Musing on the Muses

A question frequently asked of writers is “Where do you get your ideas from?” Sometimes the question asked is “Where do you get your inspiration from?” My stock reply is “All sorts of places”. Though they may seem to ask the same thing, these questions address two subtly different points.

Ideas are ten-a-penny, relatively speaking, and range across lines of dialogue, interesting themes, plot concepts, visualisation and fully-formed scenes. Ideas can be stolen (or “borrowed” to be more politic), adapted or externally generated. For example, I find Seventh Sanctum an interesting and amusing site. Most of it is tongue-in-cheek, but there is an accepted form of story generation based upon pulling together random elements, whether it is through an online database, the more traditional ‘plot cards’ or a ‘plot finder’ as discussed here. One can also hone the ability to do this mentally, simply sitting down with a pen and paper and jotting down a few random ideas and then creating conceptual and thematic links between them. In this last case, such things are not really that random at all, since it’s the human brain that is generating the words. Often it is as simple as transposing an established idea into a new arena, or combining disparate characters and places together.

Anyway, it is relatively simple to generate ideas if one has the correct thought processes:

Snow White and the Seven Dwarfs in space.

A Rabbi and a Immam trapped in an elevator together.

A schoolgirl somehow elected to be president.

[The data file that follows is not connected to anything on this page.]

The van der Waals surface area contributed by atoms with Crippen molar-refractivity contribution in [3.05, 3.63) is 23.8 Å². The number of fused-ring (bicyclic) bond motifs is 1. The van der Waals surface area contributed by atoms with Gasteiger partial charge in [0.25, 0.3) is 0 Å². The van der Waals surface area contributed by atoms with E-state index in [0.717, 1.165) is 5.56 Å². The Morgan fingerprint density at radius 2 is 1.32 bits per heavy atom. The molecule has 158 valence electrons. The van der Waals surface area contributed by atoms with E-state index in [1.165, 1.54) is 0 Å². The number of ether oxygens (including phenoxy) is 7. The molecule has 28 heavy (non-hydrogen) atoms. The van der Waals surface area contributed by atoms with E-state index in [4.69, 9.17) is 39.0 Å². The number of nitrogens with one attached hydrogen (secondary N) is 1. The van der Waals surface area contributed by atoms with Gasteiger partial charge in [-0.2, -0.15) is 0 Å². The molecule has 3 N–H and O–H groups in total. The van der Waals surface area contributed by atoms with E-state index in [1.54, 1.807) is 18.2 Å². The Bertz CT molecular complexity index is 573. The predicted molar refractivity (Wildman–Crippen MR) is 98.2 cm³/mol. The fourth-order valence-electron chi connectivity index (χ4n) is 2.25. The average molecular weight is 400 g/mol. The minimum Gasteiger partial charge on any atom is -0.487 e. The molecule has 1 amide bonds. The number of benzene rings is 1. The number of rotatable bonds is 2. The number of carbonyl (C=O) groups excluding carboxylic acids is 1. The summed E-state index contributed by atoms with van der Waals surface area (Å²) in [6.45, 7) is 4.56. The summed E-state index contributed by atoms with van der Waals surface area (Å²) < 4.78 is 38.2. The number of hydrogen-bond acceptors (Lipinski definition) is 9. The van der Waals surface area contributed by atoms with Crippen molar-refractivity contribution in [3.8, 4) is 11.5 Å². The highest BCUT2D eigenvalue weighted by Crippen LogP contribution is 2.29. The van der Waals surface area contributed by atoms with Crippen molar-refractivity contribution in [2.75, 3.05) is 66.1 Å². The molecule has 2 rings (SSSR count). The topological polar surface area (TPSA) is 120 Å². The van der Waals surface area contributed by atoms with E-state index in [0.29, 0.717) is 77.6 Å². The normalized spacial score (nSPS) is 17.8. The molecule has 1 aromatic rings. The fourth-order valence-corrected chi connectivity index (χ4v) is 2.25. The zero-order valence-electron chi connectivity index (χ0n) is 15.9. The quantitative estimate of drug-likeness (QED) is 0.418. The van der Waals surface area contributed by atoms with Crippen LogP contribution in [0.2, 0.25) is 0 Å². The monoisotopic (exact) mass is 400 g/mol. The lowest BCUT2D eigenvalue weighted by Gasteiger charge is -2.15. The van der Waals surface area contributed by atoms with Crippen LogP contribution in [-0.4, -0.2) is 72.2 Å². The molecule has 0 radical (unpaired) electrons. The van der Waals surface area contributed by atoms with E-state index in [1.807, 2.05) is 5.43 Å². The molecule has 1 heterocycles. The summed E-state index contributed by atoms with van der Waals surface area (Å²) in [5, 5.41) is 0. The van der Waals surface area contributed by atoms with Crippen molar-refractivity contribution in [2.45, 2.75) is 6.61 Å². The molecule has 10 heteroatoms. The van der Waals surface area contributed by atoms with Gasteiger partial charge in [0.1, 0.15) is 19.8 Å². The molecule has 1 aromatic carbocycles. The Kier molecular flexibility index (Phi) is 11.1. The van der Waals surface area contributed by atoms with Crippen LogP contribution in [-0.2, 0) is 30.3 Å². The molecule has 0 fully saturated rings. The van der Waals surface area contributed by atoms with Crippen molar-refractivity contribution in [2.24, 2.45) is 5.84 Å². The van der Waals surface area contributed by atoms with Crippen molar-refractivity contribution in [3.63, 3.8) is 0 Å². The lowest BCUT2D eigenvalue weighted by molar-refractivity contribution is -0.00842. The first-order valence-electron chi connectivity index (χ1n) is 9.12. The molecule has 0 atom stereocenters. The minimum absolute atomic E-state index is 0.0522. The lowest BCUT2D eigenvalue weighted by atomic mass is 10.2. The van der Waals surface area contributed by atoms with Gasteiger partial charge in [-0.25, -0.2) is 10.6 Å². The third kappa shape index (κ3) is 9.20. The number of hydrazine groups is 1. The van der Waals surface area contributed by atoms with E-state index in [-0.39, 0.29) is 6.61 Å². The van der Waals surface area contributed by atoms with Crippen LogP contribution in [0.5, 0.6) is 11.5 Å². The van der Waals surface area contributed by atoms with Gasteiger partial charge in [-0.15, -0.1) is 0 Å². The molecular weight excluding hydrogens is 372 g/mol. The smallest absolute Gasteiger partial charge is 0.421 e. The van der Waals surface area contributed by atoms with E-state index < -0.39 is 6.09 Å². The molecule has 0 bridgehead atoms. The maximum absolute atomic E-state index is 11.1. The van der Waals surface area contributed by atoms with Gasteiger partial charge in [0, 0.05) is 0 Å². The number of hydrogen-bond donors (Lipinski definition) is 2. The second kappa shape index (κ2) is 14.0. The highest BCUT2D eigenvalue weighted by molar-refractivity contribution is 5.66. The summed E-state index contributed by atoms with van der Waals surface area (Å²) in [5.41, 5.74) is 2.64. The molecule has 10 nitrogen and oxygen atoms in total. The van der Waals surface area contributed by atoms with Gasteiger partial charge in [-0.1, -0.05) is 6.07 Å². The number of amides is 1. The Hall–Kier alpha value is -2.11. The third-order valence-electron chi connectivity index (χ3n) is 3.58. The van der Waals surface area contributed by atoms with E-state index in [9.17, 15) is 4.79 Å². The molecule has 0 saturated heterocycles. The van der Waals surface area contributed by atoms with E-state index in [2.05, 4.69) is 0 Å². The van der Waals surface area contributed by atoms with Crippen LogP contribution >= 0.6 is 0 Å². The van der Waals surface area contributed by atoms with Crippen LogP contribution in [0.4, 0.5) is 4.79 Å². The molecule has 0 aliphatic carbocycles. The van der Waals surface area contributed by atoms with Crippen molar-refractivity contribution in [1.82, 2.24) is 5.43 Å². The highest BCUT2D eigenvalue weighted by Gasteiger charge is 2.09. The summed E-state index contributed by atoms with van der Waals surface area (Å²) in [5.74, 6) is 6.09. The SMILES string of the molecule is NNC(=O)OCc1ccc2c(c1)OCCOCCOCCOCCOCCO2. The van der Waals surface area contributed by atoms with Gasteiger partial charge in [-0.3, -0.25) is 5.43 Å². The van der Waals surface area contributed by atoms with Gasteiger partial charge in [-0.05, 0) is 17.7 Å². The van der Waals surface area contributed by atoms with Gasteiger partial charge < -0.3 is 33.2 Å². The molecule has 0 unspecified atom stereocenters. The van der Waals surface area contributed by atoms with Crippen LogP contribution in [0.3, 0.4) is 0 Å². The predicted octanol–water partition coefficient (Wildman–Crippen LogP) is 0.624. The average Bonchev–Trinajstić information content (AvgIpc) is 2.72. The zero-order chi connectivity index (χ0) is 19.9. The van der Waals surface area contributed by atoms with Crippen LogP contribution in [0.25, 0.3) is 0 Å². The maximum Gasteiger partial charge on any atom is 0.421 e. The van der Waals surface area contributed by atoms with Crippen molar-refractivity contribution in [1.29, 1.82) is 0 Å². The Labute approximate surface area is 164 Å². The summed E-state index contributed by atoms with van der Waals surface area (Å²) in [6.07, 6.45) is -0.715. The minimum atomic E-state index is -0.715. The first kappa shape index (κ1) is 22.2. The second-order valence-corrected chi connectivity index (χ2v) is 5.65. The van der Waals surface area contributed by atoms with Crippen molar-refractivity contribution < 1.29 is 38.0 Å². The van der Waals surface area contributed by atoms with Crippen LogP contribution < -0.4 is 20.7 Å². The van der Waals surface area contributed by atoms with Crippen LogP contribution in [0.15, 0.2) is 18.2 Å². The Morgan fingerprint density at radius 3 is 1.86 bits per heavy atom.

The property developer that can hear ghosts.

A cowboy transported through time to ancient Egypt.

And so on… These ideas are not much use in themselves, one-line pitches that are the start of a process not the end. Which brings me to the second question – which of these ideas inspires a story? And, during the writing itself, what inspires new ideas that can be added to the story?

Inspiration comes from an idea that generates further ideas, setting off a chain-reaction in the creative process. Sometimes you have to go through a lot of ideas before you come across one that inspires. It is a fallacy to believe that you can write a story about anything. In theory it is possible to generate a plot and narrative about pretty much any subject – we all do so on a daily basis without being aware of it – but as individual writers the ideas that get the juices flowing are particular to each.

Sometimes one needs inspiration at the very outset, dealing with the broadest terms of the possible story. At other times – either whilst writing the piece or creating the synopsis – one needs inspiration to solve a particular issue that has arisen, or to add something extra to a part of a story that seems a little flat. Now and then inspiration comes unlooked-for, in the middle of scene, or whilst writing a piece of dialogue. The synapses flare, a particular word or phrase conjures images and possibilities. Those moments can turn a good scene into a great scene, a decent plot or sub-plot into a fantastic plot or sub-plot. Those are the moments when it is great to be a writer!

I’ve been asked to propose a story for an audiobook based within the Black Library’s Horus Heresy series. I’ve not had time to follow the series with the dedication of many fans, so I ran into some real problems trying to generate the right inspiration. I had plenty of ideas, but wasn’t sure whether they were appropriate, delivered what the readers (well, listeners) would be expecting and yet give that something extra that the Horus Heresy fans want from the stories. This was different from the usual blank-sheet-of-paper that all writers must face; I was looking for a very specific inspiration. I suppose one might think of it as needing to be inspired-to-brief.